The last time Nicholas Anthony Green made the Major Leagues, he went 0 for 7 with three strikeouts in six September games for the Seattle Mariners.
He never even made it to the big leagues last year, posting an uninspiring .233/.285/.373 line for the Yankees' AAA club in Scranton. At age 29, his career was teetering on extinction.
And it had never been much of a career. In 95 games as a 25-year-old rookie for the Braves in 2004, he managed a 79 OPS+. He was no better the next season with the Devil Rays in 111 games. By 2006, entering what should have been his prime at age 27, he was a journeyman, splitting time between the Devil Rays and Yankees.
After 17 games with Tampa Bay that season, Green sported the awful line of .077/.200/.077 — three singles and six walks in 45 plate appearances. After being purchased by the Yankees, he posted a 75 OPS+ in 46 games. His 2007 featured just those seven hitless plate appearances; with no time in the majors in 2008, Green's 272-game career was worth exactly half a win above replacement level.
Then something funny happened on the way to oblivion.
Green signed a minor-league contract with the Red Sox in January, was given a spring-training invitation, and knew he was likely spending the season in Pawtucket. Until Julio Lugo got hurt, and Jed Lowrie also went down. And Green's minor-league deal became a $550,000 Major League contract.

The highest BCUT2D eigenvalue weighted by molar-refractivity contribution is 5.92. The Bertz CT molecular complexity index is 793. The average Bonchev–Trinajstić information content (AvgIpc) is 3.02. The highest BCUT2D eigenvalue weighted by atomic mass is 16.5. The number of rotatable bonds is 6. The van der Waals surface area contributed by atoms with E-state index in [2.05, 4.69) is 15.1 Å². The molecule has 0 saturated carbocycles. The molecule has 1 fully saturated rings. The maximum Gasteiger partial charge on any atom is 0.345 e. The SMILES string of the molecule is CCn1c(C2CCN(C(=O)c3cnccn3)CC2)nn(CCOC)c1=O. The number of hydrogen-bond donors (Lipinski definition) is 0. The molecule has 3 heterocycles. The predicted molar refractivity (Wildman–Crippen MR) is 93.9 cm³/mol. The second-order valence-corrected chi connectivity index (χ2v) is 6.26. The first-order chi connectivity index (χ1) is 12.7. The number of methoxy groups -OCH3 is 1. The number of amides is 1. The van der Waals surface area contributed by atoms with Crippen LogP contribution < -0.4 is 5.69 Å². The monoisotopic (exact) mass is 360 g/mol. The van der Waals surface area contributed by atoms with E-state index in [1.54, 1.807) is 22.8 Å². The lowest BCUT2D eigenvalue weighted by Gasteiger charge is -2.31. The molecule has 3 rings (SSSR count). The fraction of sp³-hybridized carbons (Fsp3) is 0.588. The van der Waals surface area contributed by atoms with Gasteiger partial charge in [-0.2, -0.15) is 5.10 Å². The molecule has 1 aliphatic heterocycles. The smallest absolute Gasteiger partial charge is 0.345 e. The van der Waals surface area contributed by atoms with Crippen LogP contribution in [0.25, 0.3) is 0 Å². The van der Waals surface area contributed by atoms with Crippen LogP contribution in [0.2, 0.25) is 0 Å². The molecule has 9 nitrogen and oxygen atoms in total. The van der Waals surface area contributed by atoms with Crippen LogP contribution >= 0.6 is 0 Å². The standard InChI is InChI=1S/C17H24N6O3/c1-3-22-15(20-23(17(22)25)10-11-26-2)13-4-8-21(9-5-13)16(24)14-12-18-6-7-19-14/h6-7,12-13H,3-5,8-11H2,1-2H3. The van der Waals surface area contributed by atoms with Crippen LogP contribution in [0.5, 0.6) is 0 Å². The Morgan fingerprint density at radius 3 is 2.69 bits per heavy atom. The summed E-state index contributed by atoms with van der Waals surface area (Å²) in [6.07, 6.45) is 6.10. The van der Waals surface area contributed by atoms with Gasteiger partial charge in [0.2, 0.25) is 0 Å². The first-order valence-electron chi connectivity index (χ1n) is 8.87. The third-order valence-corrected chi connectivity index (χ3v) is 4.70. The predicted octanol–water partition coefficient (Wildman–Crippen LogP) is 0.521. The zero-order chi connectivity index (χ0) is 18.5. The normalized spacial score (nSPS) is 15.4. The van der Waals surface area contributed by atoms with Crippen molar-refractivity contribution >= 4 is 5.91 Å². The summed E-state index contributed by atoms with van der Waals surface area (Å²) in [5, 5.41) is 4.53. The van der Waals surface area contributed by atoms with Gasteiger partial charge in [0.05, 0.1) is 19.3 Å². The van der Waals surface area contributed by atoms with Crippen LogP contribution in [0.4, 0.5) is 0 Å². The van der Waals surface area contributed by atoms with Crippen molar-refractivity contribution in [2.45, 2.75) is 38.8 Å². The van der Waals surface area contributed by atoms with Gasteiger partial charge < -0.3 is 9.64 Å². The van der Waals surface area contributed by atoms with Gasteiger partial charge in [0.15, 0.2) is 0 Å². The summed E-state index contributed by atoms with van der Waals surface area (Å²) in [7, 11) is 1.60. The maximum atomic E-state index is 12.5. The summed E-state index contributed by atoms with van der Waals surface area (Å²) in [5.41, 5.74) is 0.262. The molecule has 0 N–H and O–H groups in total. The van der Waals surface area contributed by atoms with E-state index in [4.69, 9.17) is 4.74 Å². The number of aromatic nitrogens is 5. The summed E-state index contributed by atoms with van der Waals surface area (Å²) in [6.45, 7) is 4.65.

Suddenly, Nick Green with his career 72 OPS+ was the Boston Red Sox' starting shortstop. And he started hitting. He's now hitting .292/.345/.459 — an .804 OPS in 164 plate appearances, a full 106 points over his previous career high.
More than just the surprising turnaround is the timing of his hits.
Entering today's game, Green was hitting .409/.500/.545 with runners in scoring position, .364/.434/.530 with men on, .373/.418/.549 with two outs, .500/.560/.636 with runners in scoring position and two outs, .308/.379/.500 with the game tied and .330/.390/.479 when the game is within two runs.
And today, on the first pitch in the bottom of the ninth in a tie game, he hit one of the cheapest home runs you'll ever see, wrapping the ball around Pesky's Pole to win the ballgame. One swing, symbolic of a player's entire season.
Nick Green is having a once-in-a-lifetime year for the Boston Red Sox. True, he's not a great fielder, and even in this career year is simply flirting with the league average, but he's living the dream again after it seemed to be over.
When you root for a team with some of the deepest pockets in baseball, players like Green are some of the most fun to watch. Congratulations, Nick. Keep surprising us.